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POP FIX EXCLUSIVE INTERVIEW: Grammy Nominated Music Producer, Dave Darling

by Erin Darling 29 May 2009 332 views 7 Comments E-mail Erin Darling

Dave Darling, in the flesh

Dave Darling stands next to the stove in the kitchen of his Valley Glen home, stirring the steamy contents of a large pot. Spicy aromas of roasting peppers and tomatoes waft through the Spanish-style kitchen. “I hope you like chili verde,” says the Grammy-nominated producer and musician as he peers through black rimmed glasses. “I don’t have any real hobbies because I work a lot, but I can cook and ride bikes. That’s about it.”

Darling’s 30 year career encompasses forming a band, releasing three albums, and grabbing three Grammy nominations for producing music for acts like Tom Waits, Queen Latifah, Brian Setzer and Jack Johnson. But right now the musician is relaxing at home in tan cargo pants and a white tee shirt after finishing a long recording session with Kid Rock’s protégé, newcomer Ty Stone.

Grammy-nominated "Wolfgang's Big Night Out"

Grammy-nominated "Wolfgang's Big Night Out"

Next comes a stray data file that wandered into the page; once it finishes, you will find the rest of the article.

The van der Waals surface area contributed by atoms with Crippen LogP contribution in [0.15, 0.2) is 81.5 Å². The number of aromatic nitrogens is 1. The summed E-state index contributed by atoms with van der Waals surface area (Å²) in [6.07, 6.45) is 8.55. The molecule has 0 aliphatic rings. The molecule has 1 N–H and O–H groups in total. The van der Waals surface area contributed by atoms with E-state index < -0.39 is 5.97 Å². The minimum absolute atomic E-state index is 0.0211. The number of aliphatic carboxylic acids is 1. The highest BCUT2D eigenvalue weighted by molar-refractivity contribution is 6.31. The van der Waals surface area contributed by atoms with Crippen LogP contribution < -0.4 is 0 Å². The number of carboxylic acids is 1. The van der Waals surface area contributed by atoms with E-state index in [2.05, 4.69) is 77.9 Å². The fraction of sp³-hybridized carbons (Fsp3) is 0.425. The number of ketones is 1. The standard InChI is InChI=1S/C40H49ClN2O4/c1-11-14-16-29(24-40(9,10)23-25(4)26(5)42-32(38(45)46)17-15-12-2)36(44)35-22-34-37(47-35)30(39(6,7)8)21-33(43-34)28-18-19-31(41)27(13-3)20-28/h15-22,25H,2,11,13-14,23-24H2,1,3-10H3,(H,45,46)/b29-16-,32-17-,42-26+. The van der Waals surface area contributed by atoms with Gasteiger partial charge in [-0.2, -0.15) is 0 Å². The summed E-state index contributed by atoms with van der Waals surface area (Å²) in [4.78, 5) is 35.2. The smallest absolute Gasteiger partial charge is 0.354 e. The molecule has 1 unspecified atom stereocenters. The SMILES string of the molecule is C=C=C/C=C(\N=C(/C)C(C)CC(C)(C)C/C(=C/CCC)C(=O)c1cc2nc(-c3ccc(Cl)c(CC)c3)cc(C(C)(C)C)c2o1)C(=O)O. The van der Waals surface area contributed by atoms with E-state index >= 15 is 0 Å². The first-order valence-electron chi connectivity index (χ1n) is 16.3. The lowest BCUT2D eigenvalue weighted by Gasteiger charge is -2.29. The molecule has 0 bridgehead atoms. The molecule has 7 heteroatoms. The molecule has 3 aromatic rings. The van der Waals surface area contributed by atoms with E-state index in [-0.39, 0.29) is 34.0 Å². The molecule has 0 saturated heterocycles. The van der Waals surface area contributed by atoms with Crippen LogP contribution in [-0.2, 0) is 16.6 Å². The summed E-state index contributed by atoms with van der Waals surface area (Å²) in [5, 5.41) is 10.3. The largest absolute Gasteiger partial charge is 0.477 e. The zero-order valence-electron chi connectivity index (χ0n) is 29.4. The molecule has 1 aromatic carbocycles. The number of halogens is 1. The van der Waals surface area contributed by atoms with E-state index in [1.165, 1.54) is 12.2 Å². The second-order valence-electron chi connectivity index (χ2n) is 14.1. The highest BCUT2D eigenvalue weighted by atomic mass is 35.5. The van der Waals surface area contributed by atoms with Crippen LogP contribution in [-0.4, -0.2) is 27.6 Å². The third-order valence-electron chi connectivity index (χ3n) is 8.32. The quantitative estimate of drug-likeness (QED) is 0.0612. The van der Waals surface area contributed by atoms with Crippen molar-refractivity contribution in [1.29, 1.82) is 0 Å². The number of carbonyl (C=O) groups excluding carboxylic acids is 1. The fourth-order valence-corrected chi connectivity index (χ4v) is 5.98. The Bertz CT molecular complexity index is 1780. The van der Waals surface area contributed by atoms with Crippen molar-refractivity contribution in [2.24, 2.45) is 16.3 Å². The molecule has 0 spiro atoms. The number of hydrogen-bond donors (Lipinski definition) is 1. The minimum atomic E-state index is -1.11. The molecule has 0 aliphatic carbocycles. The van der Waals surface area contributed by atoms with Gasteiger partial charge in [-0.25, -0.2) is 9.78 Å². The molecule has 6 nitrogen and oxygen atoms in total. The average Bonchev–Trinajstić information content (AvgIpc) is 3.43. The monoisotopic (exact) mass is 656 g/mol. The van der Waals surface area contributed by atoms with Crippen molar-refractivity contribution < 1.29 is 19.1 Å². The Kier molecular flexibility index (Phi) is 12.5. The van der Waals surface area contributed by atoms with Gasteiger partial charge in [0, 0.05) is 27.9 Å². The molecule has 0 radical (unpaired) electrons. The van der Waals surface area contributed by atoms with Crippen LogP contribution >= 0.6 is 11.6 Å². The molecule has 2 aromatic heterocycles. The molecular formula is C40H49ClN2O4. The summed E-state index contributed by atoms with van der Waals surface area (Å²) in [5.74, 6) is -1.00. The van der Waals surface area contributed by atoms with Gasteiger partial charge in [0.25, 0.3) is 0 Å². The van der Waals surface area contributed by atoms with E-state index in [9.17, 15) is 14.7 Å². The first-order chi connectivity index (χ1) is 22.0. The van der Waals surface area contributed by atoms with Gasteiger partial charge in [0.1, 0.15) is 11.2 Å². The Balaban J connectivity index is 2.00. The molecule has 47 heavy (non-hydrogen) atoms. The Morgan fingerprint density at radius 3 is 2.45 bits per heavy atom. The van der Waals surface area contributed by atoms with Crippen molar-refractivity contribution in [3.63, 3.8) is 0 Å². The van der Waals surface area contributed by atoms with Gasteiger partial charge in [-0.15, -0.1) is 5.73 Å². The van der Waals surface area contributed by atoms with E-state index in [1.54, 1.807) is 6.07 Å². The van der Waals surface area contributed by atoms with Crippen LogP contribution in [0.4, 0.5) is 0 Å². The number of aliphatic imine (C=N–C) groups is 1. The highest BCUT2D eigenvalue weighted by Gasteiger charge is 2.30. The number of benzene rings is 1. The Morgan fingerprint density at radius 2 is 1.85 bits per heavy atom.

The dawn of new media has caused the days of recording studios, big production and booming budgets to dwindle. While some recording veterans might try to put on a happy face when asked about the future of their industry, Darling prefers to keep it real. Extremely real. When asked where the future may lead, his response is, “the poorhouse.”

Darling began his musical career at age 13, playing the bass in his middle school orchestra. Observing his talent, his father also bought him a guitar. From the first moment he gripped the instrument he knew he was past hope and cure; music was the love of his life, and he was quick to find that it didn’t exactly hurt his love life either, “A few years later I realized that if I played the guitar at parties, that’s when the chicks started coming around,” Darling says.

After high school, David began working as a session guitarist for commercials, films and records. In 1989 he formed his own band, Boxing Ghandis, who were signed to Mesa and Atlantic Records, made three records over the next seven years, and toured with Dave Matthews Band, one of the best-selling music acts of the 90’s.

Boxing Ghandis "Howard"

Boxing Ghandis "Howard"

He then started a “glam/industrial” band called 58 with Nikki Sixx of Motley Crue-fame. But after wrapping up their first and only record, Darling’s career path diverged. Musicians and recording artists began to ask Darling to produce their music, which is exactly what he’s been doing for the past 11 years. His unique insight and approach to music production has kept his career afloat in the competitive waters of the music industry.